Google provided this projection: Human being spend approximately 6 months of their lives waiting in line for things, it means like 3 days a year or queueing up. The average person spends about 43 days on hold with automated customer service in one lifetime. Those who take the bus will wait about 27 days of their lives waiting around on the platform or at the bus stop.
The inspiration for this week’s blog topic came from a retired teacher who requested a blog on the blame-game based on roadwork backup that she had experienced just that morning. I was stuck in traffic on my way to Bible study. I was silently fuming. That didn’t help anything. I silently blamed the workers, who were just doing their job. Then I placed some blame on myself because I know I should allow more time for morning traffic. I am retired and I could easily allow more time.
Then I started thinking about how our society has become good at often blaming someone else or some other group for our problems. As a Middle School teacher, I often dealt with parents who blamed the teachers or the school for their parenting problems. Elected officials seem to be schooled in finding a source of blame for their failure to solve problems.
A second thought: During the past week’s remembering Queen Elizabeth’s life and legacy, I heard several commentators discuss the British art of queueing. One example is soccer star David Beckham who could have moved to the head of the line. However, he waited patiently for twelve hours to honor the queen’s passing. All over the UK, people waited patiently to see their queen pass by for the last time. They honored her, but they also respected each other. L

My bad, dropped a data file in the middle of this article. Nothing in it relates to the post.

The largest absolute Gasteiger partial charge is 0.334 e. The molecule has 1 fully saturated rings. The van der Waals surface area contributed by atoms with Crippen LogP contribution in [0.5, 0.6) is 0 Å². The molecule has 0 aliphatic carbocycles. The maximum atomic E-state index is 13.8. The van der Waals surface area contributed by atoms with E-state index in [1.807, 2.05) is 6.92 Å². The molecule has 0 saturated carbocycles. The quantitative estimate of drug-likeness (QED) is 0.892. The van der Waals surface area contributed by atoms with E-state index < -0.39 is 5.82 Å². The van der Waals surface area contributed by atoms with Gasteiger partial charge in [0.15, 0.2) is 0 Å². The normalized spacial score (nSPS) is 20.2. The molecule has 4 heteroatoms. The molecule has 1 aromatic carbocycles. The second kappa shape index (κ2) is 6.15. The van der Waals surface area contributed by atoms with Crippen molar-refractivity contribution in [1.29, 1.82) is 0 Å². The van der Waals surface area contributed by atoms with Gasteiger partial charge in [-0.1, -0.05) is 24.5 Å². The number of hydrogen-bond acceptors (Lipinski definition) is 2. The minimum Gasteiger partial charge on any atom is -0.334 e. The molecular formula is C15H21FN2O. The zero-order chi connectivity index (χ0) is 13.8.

Waiting, as we all acknowledge, is not confined to being stuck in traffic but includes long lines at stores, doctor’s offices, restaurants, ball games, and amusement parks affecting the youngest to the oldest. Waiting on anything is not a very popular activity in our culture nowadays. Even its representative profession very often belies its very name—Waiters, now known as Servers—at times hovering over you instead of waiting upon you. In high volume restaurants, they can even seem to be hurrying you along.
Recall a couple of memorable experiences, then cruise down the following others’ suggestions for perspective.
- waiting in the darkness, still half asleep, for the school bus
- excitement and agony of waiting for Santa and morning
- the parental answer “We’ll see” that meant endless waiting
- inspiration to write a paper before midnight
- wedding day
- company to arrive— or leave
- waiting for grades
- check to arrive
- for a ride
- snow to come and then leave, same with rain
- flight to leave
- surgery to begin and be over
- for a promotion
- spiritual direction
Dozens of various waiting examples can be named, but my goal is measuring results—negative and/or positive.
Waiting Drawbacks: Anger, Impatience:
When forward progress is hampered, anger and impatience often stride through the door. You may choose to check an earlier blog: Anger—Friend or Foe? 6-14-20 (ruthmcrobertsward.com) and a sample paragraph:
Anger is functional—a facilitator—appearing in all sorts of styles to alert, warn or announce existing or approaching problems. Although warnings are annoying, they have a good purpose …The anger emotion is complicated and requires a bit of unraveling to provide an appreciation of its critical impact. Anger is a legitimate and helpful emotion pointing out to us areas that need extra attention in which to mature, especially as we acknowledge early on that no matter how old, important, rich, educated or in charge, waiting is as natural as inhaling and exhaling…